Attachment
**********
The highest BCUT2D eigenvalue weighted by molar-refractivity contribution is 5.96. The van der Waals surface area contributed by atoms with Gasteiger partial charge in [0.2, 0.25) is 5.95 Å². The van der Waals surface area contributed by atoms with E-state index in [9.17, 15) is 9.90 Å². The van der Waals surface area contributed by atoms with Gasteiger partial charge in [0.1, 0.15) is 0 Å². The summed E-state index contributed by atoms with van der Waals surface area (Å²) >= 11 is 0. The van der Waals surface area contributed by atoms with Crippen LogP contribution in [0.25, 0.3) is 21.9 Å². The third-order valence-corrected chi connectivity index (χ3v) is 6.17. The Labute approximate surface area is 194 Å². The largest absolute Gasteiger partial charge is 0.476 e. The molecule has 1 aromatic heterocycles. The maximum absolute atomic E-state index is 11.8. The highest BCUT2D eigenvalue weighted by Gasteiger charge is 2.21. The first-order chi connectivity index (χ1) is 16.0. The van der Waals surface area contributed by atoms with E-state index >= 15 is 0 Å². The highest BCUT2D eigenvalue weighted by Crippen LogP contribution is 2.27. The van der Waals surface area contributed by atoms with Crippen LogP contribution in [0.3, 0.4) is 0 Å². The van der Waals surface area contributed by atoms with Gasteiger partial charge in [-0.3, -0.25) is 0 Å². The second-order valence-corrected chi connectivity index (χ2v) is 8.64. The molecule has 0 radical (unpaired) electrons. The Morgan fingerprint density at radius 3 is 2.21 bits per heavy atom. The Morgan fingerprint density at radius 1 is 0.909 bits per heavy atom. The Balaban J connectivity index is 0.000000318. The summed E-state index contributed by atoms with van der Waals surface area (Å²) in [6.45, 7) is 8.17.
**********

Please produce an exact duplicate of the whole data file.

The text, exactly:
The highest BCUT2D eigenvalue weighted by molar-refractivity contribution is 5.96. The van der Waals surface area contributed by atoms with Gasteiger partial charge in [0.2, 0.25) is 5.95 Å². The van der Waals surface area contributed by atoms with E-state index in [9.17, 15) is 9.90 Å². The van der Waals surface area contributed by atoms with Gasteiger partial charge in [0.1, 0.15) is 0 Å². The summed E-state index contributed by atoms with van der Waals surface area (Å²) >= 11 is 0. The van der Waals surface area contributed by atoms with Crippen LogP contribution in [0.25, 0.3) is 21.9 Å². The third-order valence-corrected chi connectivity index (χ3v) is 6.17. The Labute approximate surface area is 194 Å². The largest absolute Gasteiger partial charge is 0.476 e. The molecule has 1 aromatic heterocycles. The maximum absolute atomic E-state index is 11.8. The highest BCUT2D eigenvalue weighted by Gasteiger charge is 2.21. The first-order chi connectivity index (χ1) is 16.0. The van der Waals surface area contributed by atoms with E-state index >= 15 is 0 Å². The highest BCUT2D eigenvalue weighted by Crippen LogP contribution is 2.27. The van der Waals surface area contributed by atoms with Crippen LogP contribution in [0.3, 0.4) is 0 Å². The van der Waals surface area contributed by atoms with Gasteiger partial charge in [-0.3, -0.25) is 0 Å². The second-order valence-corrected chi connectivity index (χ2v) is 8.64. The molecule has 0 radical (unpaired) electrons. The Morgan fingerprint density at radius 3 is 2.21 bits per heavy atom. The Morgan fingerprint density at radius 1 is 0.909 bits per heavy atom. The Balaban J connectivity index is 0.000000318. The summed E-state index contributed by atoms with van der Waals surface area (Å²) in [6.45, 7) is 8.17.